Many call it the “white system” and are angry at it, not realising that it is not a white system, it is a human system. Humans always seek control, there is a constant, permanent and eternal struggle for power. The struggle is present in the UK, in America and in countries were the majority of the population is also black. So it is not the “white system” and many are wasting their time focusing on it. In fact, they are wasting their entire lives.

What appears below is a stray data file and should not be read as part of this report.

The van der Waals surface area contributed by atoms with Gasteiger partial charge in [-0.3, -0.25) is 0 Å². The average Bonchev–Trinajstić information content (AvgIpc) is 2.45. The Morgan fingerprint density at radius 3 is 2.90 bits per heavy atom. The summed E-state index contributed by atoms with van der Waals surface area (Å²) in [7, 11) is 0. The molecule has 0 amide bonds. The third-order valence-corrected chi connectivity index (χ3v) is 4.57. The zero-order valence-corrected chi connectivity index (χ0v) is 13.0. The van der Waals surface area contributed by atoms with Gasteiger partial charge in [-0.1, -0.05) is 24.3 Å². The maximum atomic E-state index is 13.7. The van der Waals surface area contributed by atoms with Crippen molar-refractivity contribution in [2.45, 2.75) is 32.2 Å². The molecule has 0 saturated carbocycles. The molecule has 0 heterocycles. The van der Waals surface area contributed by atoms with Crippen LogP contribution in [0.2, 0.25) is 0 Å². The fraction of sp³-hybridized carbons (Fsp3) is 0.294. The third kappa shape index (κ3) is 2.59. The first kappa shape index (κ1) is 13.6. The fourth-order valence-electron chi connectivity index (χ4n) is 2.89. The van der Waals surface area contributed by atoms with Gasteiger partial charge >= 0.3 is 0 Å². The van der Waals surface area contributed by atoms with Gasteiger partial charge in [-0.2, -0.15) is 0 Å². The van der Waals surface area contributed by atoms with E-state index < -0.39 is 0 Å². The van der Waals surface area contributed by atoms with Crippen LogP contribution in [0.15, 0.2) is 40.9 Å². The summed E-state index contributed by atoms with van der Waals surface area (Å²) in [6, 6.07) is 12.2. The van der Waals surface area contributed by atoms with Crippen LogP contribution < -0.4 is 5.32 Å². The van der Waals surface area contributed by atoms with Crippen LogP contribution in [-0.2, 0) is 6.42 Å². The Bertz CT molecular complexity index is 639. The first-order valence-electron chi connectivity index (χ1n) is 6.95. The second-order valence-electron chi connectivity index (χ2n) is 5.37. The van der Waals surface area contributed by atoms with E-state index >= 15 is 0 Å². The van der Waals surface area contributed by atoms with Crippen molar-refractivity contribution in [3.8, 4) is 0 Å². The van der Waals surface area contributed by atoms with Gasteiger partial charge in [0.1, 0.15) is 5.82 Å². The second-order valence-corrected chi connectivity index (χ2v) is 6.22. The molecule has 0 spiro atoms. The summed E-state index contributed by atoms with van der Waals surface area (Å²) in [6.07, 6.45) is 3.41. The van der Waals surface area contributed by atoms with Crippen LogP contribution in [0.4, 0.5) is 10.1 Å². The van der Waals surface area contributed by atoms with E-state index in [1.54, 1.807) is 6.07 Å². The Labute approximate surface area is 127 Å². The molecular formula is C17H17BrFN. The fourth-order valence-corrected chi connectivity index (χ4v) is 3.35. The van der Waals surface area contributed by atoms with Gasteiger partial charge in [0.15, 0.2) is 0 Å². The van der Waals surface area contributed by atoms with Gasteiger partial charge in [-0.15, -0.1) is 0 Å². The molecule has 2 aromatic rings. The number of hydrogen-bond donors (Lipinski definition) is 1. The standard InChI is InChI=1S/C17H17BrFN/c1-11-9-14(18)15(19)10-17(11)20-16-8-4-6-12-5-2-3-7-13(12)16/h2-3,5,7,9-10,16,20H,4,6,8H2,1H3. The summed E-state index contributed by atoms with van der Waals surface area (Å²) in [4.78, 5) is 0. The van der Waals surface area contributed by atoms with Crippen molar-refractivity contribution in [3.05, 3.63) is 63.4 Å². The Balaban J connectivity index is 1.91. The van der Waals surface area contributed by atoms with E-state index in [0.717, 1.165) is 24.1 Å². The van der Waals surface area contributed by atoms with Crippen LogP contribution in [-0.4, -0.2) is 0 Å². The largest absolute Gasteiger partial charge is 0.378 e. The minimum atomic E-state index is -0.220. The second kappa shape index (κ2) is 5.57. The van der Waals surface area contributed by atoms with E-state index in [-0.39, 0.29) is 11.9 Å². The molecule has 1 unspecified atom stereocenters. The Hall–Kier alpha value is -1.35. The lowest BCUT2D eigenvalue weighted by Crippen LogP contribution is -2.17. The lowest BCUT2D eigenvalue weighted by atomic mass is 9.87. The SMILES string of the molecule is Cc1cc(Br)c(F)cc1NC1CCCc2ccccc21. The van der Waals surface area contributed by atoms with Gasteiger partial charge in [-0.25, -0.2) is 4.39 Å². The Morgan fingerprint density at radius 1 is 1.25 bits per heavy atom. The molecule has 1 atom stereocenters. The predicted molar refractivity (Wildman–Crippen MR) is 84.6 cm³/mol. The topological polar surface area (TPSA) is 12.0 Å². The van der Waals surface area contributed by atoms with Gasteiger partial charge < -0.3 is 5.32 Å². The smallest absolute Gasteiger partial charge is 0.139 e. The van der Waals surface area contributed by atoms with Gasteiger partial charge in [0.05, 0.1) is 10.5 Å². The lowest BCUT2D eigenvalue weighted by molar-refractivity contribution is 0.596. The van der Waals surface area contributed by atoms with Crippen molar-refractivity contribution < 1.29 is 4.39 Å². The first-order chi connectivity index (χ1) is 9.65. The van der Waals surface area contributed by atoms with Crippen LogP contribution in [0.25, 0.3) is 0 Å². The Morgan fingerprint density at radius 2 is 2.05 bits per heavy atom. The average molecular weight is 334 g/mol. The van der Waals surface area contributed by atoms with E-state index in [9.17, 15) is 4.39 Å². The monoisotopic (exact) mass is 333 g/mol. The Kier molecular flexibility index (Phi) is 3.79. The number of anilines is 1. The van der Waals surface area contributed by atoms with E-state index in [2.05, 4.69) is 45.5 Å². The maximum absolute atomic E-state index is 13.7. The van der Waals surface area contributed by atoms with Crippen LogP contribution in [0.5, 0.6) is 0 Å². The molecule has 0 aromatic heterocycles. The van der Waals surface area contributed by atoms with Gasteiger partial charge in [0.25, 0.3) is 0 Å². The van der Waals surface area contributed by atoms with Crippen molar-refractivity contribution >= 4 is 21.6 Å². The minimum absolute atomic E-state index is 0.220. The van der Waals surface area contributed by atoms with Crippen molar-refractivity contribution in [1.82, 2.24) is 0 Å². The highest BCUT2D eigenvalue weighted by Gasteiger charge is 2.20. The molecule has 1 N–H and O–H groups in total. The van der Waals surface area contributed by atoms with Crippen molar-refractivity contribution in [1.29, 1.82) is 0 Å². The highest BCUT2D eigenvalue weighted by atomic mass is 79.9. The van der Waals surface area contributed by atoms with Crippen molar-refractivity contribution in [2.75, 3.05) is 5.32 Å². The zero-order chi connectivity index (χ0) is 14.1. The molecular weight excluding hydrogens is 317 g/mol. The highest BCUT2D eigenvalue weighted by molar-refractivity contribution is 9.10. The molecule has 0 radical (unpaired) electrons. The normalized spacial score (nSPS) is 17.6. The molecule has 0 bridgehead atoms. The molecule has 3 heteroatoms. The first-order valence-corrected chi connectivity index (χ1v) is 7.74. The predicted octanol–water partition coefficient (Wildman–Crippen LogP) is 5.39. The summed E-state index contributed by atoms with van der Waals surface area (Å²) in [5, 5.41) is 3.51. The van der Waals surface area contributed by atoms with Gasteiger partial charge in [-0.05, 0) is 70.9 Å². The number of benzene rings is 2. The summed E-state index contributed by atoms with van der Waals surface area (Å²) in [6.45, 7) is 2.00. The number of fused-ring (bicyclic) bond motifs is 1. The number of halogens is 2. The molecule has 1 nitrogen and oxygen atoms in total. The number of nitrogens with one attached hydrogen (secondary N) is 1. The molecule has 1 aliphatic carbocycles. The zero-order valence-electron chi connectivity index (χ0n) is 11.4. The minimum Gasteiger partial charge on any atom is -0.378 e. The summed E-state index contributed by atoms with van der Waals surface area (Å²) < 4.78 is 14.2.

Why is this detail important? It is important because many black people wake up every morning thinking that their barriers in life are designed and brought about by white people or more commonly “the white man”. I speak candidly because thought patterns need to be interrupted. They think their enemy is a white man, not knowing that problems are presented to us by life itself and not the white man. White people are not immune to life’s problems and believe it or not many black people think that they are. They think the life of a white person is problem free, hassle free and discrimination free. Yes our problems may be different, but life can be cruel to all, no system in the world can exempt you from life’s complications. No system at all. Yes there are certainly gaps and there will always be gaps that we must always address but it is not helpful for black people to wholly attribute their individual failure to a vendetta that white people have against them.